Yesterday, Black Lives Matter protesters in Bristol toppled a statute of Edward Colston and dumped it in the Bristol harbor with many cheering the moment and others equally using expletives against Edward Colson.
Footage shot by witnesses showed people tie a rope around the neck of Edward Colston’s statue and bring it to the ground in the southwestern city of Bristol.
They then stamped on it for a few minutes before carrying it and heaving it into the harbour with a great cheer.
Colston’s face got splashed with red paint at some point.
The protests are in support of similar protests that are ongoing across the United States and other nations around the world in support against the killing of George Flyod in the US last week by police.
Yesterday’s event in Bristol was attended by thousands of people, just one of many similar protests across the UK.
Edward Colston born 2 November 1636 and died 11 October 1721 was an English merchant, Member of Parliament, philanthropist, and slave trader. His wealth was largely acquired through the trade and exploitation of slaves. (Wikipedia).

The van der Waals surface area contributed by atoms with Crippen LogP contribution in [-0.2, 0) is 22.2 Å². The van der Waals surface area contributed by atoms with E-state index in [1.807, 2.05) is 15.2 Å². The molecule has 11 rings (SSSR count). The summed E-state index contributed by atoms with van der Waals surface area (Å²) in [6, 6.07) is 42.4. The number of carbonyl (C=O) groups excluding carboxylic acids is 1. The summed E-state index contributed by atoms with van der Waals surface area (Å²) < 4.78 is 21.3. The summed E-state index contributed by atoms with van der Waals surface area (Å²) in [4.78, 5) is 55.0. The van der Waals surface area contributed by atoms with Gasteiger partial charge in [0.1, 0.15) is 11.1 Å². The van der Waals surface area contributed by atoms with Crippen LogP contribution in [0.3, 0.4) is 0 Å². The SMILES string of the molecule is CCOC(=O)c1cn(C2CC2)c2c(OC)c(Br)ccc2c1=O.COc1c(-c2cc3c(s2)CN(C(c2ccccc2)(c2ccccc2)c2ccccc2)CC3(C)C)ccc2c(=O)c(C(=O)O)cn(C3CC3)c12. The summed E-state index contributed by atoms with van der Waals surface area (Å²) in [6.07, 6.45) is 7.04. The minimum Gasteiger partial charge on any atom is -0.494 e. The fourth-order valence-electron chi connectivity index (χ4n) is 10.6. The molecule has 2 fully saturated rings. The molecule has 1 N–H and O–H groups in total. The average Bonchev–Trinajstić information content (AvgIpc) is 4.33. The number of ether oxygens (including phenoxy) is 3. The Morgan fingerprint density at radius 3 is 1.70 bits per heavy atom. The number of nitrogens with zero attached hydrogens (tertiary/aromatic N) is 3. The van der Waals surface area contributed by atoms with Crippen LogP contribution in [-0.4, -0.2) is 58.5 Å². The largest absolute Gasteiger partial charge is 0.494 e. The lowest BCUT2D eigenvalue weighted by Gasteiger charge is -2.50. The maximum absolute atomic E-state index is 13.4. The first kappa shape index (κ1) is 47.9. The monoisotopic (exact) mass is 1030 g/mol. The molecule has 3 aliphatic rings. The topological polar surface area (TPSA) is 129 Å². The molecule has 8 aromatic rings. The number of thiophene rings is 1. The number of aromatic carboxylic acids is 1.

Colston utilized his finances attained from the slave-trade to support and endow schools, hospitals, almhouses and churches in Bristol, London and elsewhere. His name is commemorated by several Bristol landmarks, streets, three schools and the Colston bun. Charitable foundations inspired by ones he founded still survive.
Bristol, as an international port, was at the center of the slave trade and benefited hugely financially — not just shipbuilders and slavers, but also investors like Colston, who would buy a stake in the triangular slave voyage between England, West Africa and the Caribbean.
The bronze memorial, which had been in place since 1895, had been the subject of an 11,000-strong petition to have it removed. Residents, including the city’s big community that hails from the Caribbean, are ashamed of what Colston represents.
Colston has been a figure of huge controversy in Bristol with attempts made to rename Colston Hall, the biggest music venue in the city among many efforts to “decolonize” the city.
Police said officers have launched an investigation and are looking for those who “committed an act of criminal damage.”
Bristol Mayor Marvin Rees said the removal of the statue would “divide” opinion, but added that it was “important to listen to those who found the statue to represent an affront to humanity and make the legacy of today about the future of our city, tackling racism and inequality.”